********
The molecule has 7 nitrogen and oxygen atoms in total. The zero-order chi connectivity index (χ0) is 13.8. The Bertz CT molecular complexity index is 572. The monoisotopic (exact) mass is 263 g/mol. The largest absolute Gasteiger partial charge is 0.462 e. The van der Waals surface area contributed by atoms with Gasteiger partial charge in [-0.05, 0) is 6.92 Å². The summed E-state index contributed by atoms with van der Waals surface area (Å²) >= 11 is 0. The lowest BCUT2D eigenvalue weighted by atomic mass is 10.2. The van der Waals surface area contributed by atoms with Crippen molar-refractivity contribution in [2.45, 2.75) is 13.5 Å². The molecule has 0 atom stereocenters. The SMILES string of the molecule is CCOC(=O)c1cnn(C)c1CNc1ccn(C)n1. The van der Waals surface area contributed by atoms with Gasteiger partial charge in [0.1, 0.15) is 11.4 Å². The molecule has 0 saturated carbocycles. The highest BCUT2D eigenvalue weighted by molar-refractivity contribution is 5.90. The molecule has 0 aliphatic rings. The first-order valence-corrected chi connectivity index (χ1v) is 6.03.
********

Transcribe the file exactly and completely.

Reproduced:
The molecule has 7 nitrogen and oxygen atoms in total. The zero-order chi connectivity index (χ0) is 13.8. The Bertz CT molecular complexity index is 572. The monoisotopic (exact) mass is 263 g/mol. The largest absolute Gasteiger partial charge is 0.462 e. The van der Waals surface area contributed by atoms with Gasteiger partial charge in [-0.05, 0) is 6.92 Å². The summed E-state index contributed by atoms with van der Waals surface area (Å²) >= 11 is 0. The lowest BCUT2D eigenvalue weighted by atomic mass is 10.2. The van der Waals surface area contributed by atoms with Crippen molar-refractivity contribution in [2.45, 2.75) is 13.5 Å². The molecule has 0 atom stereocenters. The SMILES string of the molecule is CCOC(=O)c1cnn(C)c1CNc1ccn(C)n1. The van der Waals surface area contributed by atoms with Gasteiger partial charge in [0.1, 0.15) is 11.4 Å². The molecule has 0 saturated carbocycles. The highest BCUT2D eigenvalue weighted by molar-refractivity contribution is 5.90. The molecule has 0 aliphatic rings. The first-order valence-corrected chi connectivity index (χ1v) is 6.03.